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Fatigue and the role of sleep apnea

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  • Fatigue and the role of sleep apnea

    My diagnosis of MS was 1996 and it continues to be RRMS, I think in part due to my using disease modifying drugs since 1999. I have had TERRIBLE fatigue and used Provigil without much help. Lately, it got so disabling that I struggled every morning to get up,
    waking with headaches, developing a cough. I read that MS increases the incidence of sleep apnea and begged/demanded an overnight sleep oximeter. To make the story short (our health care system is NOT user friendly), I have sleep apnea. It is probably because of the MS and using Cpap has CHANGED my life and I'm SO much better!!! If you have fatigue - 35-40% of MS patients have sleep apnea - check into the possibility. Signs are snoring at night, episodes of no breathing, waking with a headache, tired. My symptoms of chest pain and cough are the result of untreated sleep apnea for years. It can result in heart and lung abnormalities and neither my neurologist or internist thought of it. It took personal advocacy to diagnose and treat.

  • #2
    Good job on advocating for yourself! I know it isn't easy. So glad you got a correct diagnosis too. Did you need to see a pulmonologist to get tested ? My PT told me my exhale was weak when I blew into a breathalater. I followed up with pulmunolgist and after many tests he told me that i didn't have obstructive disease and said he didn't understand my PT's observation. He didn't suggest a sleep study. But Since MS, my blood work always shows above normal high co2, but my internist and neuros always shrug and say no big deal. I wonder why it's hard for MS patients to get diagnosis /treatment for respiratory issues caused by muscle weakness, incoordination? I will ask for sleep apnea test but which specialist should I approach about it? Does anyone know about causes of higher than normal co2 and ways to treat?


    • #3
      May be off the sleep topic slightly

      Having been involved with MS issues for the last 33 years I’ve seen plenty of controversy surrounding various treatments. One called hyperbolic oxygen therapy (HBO) received a lot of attention a few years back. Pro and Con arguments became heated, charges of quackery were made.

      I quote this from the UK MS Society,

      “A Cochrane review from 2011 reviewed the scientific evidence on HBO as a treatment for MS. It identified nine randomised, controlled trials of HBO considered to be of reasonable/high quality. But only two of these nine trials produced results in favour of HBO. The other 7 trials found no clear positive effects for people with MS.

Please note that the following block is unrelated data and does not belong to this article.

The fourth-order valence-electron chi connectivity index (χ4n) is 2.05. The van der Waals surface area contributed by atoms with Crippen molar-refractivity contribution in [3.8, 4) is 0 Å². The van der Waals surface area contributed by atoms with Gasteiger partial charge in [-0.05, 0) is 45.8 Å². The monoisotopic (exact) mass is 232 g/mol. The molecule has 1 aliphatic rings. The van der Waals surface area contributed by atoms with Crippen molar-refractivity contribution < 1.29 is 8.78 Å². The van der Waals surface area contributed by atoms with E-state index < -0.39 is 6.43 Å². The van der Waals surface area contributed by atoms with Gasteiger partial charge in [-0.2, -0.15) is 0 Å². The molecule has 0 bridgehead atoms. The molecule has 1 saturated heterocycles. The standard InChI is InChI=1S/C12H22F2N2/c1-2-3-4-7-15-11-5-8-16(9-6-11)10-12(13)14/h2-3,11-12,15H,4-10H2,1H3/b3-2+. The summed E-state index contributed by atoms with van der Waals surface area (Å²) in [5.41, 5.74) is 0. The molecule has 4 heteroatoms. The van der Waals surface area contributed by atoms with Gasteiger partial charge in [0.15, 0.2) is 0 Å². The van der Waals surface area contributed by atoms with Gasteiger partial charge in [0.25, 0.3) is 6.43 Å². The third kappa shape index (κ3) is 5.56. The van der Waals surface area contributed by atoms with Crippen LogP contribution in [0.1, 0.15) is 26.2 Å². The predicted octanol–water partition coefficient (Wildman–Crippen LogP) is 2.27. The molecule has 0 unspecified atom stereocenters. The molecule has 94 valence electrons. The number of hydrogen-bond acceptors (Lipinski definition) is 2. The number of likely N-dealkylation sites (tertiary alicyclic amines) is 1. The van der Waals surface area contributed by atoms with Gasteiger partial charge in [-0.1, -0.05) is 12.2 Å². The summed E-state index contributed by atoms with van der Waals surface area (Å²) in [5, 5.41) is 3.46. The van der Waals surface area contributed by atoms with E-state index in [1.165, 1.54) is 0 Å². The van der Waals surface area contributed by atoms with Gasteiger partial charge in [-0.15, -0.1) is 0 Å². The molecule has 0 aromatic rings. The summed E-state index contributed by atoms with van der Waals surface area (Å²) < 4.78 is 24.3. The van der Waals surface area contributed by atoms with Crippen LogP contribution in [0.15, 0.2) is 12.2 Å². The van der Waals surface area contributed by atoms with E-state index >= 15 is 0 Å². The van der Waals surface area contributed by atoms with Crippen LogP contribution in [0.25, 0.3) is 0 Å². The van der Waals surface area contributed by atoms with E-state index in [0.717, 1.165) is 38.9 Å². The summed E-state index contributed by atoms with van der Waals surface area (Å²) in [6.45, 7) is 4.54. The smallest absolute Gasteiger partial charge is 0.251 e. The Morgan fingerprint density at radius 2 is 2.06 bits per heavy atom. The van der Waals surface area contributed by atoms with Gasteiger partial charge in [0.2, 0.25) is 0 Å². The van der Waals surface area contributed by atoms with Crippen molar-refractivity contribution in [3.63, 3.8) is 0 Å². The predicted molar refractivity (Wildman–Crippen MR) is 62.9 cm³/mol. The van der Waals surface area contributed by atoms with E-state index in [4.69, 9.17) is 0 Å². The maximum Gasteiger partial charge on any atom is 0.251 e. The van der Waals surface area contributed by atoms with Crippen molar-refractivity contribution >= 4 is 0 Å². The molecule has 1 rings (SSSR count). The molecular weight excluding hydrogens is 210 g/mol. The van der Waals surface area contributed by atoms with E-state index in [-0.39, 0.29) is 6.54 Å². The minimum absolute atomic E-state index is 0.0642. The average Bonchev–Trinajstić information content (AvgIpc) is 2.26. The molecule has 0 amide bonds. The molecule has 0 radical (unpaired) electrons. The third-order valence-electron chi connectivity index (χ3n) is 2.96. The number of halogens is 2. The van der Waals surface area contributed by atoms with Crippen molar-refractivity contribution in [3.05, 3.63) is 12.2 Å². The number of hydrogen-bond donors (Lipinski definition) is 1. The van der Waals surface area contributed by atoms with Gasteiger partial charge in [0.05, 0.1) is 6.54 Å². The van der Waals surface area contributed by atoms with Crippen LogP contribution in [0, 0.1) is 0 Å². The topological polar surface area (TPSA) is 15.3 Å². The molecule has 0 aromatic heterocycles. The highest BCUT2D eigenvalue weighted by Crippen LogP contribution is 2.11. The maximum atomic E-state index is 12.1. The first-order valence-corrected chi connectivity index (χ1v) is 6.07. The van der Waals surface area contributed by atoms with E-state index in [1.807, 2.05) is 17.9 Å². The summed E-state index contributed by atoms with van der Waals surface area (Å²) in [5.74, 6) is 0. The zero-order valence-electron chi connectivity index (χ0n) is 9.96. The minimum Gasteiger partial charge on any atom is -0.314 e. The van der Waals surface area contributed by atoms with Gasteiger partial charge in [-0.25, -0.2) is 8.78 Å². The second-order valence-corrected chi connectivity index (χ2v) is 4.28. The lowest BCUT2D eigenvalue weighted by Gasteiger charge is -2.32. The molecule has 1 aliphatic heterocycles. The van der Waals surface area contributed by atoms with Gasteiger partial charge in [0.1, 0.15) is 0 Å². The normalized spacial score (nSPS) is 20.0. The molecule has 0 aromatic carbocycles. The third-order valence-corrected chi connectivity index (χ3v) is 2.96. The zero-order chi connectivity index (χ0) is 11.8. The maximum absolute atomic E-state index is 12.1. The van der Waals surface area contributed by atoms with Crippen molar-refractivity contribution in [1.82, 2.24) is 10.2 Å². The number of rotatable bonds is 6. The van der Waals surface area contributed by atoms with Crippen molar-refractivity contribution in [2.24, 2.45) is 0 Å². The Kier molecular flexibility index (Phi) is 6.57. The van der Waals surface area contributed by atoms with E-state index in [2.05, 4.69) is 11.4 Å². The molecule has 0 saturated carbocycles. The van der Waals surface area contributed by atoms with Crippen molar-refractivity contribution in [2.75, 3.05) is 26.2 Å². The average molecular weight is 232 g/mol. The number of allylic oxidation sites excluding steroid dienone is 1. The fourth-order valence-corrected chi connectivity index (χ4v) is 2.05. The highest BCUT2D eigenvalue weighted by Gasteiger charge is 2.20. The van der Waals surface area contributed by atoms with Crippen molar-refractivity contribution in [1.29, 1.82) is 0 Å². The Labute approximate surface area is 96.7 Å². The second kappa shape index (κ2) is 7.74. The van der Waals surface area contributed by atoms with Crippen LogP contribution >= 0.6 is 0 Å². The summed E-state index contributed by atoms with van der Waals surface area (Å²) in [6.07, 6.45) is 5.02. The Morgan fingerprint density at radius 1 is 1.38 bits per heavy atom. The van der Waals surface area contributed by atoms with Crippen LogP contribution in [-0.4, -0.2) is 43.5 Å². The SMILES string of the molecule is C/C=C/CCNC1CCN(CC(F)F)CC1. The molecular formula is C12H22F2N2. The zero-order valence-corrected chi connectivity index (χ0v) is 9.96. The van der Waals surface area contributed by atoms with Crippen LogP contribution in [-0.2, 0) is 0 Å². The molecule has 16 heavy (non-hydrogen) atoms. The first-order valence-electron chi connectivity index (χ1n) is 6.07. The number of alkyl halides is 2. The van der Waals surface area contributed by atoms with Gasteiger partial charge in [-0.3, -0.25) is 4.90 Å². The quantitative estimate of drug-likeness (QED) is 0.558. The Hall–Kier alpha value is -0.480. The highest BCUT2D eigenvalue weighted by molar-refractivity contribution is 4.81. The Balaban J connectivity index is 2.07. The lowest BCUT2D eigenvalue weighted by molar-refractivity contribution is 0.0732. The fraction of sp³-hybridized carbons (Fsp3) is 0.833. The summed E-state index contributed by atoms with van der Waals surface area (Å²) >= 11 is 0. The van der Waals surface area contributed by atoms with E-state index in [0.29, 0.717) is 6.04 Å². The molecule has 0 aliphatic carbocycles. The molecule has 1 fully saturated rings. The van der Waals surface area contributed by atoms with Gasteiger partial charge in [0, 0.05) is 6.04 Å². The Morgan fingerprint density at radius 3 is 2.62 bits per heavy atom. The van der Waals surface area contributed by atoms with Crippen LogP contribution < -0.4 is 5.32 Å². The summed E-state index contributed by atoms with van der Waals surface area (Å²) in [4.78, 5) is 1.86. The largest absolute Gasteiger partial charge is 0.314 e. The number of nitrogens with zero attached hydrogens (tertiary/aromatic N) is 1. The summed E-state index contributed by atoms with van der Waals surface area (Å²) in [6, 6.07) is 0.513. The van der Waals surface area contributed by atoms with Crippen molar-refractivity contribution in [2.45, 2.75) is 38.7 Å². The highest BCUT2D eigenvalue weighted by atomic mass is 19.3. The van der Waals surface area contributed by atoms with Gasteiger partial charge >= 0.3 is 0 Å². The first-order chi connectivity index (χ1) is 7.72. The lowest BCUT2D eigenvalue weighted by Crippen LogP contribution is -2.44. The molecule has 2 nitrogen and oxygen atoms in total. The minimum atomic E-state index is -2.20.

The majority of the controlled trials could not show beneficial effects of HBO in people with MS. The authors of the report concluded that there was "no consistent evidence to confirm a beneficial effect of hyperbaric oxygen therapy for the treatment of multiple sclerosis". They also stated that they do not believe routine use of HBO therapy for the treatment of MS is justified.”

      They state no “consistent” evidence. Two of the seven trials produced clear favorable results the other 5 produced results which were not “clear”; they fell short of statistical significance demonstrating benefit.

      The Cochrane group also said they don’t believe “routine” use of HBO is justified. What about occasional use? During a flare-up, for example?

      From review of 7 scientific trials considered to be of reasonable/high quality by the Cochrane group we see people did benefit from HBO but the evidence was not strong enough to justify categorizing it as a treatment for MS.

      Even possible benefits in MS get my attention. In fact, this study in mice helped prompt our action… “Neurological deficits caused by tissue hypoxia in neuroinflammatory disease”
      We don’t have a HBO chamber but we did buy an oxygen concentrator. I am not recommending anyone else do so!!!! You may be wasting your money. We bought one from the many available on Craig’s list after someone counseled us not to buy from a household where someone smokes because you can’t rid the machine of the smell.